Planning and Prevailing for Children
Parents plan for earthly advantages. If they live too far from where they work, they plan on moving nearer. If they want special school privileges, they plan to move, even though it means extra expense. If they want better health, they sell out and go to a different climate. But, strange too say, these same parents, for the sake of a little cheaper rent or a few extra dimes, seem content to live so far from a good church that the children cannot go regularly to a spiritual Sunday School, or attend old-time revival meetings. What is the result? These children grow up to be Sabbath breakers, marry into the wrong families and in the end the parents shed more tears, and pay out more money than would have been the case had they considered that the salvation of their household was the first and most important thing in the world.
One reason why many children do not become Christians is that the parents have not had them seek the Lord while they were small. The question arises, “How old should a child be before he becomes a Christian?” We would answer, just as young as he shows any inclination, and parents and guardians should encourage and woo that inclination. It is considered wise for children to begin the study of music, elocution, and art very young, and why not let them begin the Christian life as early? The Catholics say, “Give me a child until he is seven years old and you can have him after that.” But we Protestants let our children go until they are in their teens, then let them decide for themselves and they usually; decide wrong.
We ought by all means to insist upon our children’s being saved just as early as possible. I have known of little ones three, four, and five years of age who were gloriously blest, and when they are saved that young they will likely never depart from God, provided the parents deal gently and wisely with them. They may fail at times and lose grace, as children do, but the method that will keep them is never to tell them they are backslidden, but simply let them pray and ask forgiveness. If they once decide that they are entirely backslidden they will be tempted to go into sin deeper. Let them fell, “Of course I’m a Christian, I would never be anything else. If I get angry or speak unkindly, I will apologize and go right on.” This will help hold them until they become established.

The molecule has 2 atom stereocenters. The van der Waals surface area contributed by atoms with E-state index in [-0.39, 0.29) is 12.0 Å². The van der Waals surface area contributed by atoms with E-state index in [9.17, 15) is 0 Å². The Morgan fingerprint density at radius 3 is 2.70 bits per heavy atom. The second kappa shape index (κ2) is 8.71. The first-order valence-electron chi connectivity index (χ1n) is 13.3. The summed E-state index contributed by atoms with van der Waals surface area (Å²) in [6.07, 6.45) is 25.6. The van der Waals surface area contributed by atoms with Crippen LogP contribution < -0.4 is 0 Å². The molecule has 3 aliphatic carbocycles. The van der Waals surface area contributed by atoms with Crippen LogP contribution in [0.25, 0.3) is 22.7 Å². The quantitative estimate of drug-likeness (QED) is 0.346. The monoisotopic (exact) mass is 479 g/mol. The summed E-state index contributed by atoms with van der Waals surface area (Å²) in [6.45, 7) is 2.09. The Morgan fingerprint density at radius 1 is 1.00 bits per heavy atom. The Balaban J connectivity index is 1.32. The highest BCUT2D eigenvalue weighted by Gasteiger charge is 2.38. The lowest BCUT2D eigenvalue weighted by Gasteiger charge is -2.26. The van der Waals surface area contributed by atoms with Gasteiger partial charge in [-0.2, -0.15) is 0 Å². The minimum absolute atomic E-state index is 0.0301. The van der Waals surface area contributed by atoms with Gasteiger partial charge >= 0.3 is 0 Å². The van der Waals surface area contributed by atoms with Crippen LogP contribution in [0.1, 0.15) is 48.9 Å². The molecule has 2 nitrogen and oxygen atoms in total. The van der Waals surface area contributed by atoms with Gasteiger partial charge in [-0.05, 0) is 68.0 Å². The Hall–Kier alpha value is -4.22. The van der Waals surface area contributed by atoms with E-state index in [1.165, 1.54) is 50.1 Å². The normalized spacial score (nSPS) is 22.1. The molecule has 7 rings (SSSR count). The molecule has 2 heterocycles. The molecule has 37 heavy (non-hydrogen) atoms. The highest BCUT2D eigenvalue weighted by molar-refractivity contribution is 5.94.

We should prevail in prayer for our children’s salvation. Mrs. Catherine Booth said she had no time to raise children who would not be Christian. She made them feel from the start that there was nothing else to do but to serve the Lord. Her method was a success. A young lady, a minister’s daughter, attended one of our schools. Though twelve years of age, her parents had never seriously talked with her about her soul’s salvation; consequently she had never sought the Lord. While in a school revival she was very stubborn, and it was only after much persuasion that she yielded to Christ, and even then she did not stand long.